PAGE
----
Advocates for rural healthcare providers are objecting to a Medicare Payment Advisory Commission report this month that says that access to rural healthcare services is "similar" to access in urban areas and that reimbursement for that care is "adequate."
"MedPAC's report simply doesn't match reality," Lance Keilers, CEO of Ballinger (TX) Hospital and 2012 National Rural Healthcare Association president, said in a media release. "This report lacks validity. It's not what I see every day in rural America."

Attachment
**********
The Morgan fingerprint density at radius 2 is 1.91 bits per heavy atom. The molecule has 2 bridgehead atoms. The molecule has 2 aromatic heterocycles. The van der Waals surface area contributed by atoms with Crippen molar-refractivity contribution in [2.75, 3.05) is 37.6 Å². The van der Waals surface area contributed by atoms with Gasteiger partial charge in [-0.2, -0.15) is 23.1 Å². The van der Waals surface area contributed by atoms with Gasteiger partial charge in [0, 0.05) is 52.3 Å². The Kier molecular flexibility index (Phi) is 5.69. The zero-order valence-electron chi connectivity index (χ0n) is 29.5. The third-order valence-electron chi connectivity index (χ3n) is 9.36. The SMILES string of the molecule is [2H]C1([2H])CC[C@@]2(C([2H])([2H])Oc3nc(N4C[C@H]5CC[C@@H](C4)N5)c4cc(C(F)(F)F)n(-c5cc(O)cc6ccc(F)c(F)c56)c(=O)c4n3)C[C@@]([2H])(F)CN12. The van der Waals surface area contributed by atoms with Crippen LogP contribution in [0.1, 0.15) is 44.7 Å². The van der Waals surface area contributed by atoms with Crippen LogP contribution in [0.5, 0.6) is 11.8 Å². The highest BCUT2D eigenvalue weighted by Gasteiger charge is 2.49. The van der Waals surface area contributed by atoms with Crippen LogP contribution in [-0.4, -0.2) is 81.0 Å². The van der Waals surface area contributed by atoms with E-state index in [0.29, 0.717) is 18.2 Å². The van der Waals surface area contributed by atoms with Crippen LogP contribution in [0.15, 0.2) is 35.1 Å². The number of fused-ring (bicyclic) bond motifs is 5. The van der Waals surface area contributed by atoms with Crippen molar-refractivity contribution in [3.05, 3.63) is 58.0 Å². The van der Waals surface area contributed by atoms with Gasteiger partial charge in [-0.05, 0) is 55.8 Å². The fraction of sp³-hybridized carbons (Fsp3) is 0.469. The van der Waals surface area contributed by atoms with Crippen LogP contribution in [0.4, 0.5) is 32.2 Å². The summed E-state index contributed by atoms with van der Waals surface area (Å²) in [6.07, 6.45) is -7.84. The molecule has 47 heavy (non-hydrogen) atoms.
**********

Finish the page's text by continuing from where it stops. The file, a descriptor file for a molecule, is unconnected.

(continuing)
Maggie Elehwany, NRHA's government affairs and policy vice president, says the MedPAC report to Congress waves two red flags in the faces of rural providers.
"The first is the assertion that access to care really is no longer a crisis in rural America. MedPAC for the first time ever made that inference and we take strong objection to that," Elehwany tells HealthLeaders Media. "In the rural counties in this country 77% are considered health professional shortage areas. For much of America just making their way to a physician still remains a challenge."
Elehwany says MedPAC contradicts itself on its claims of access.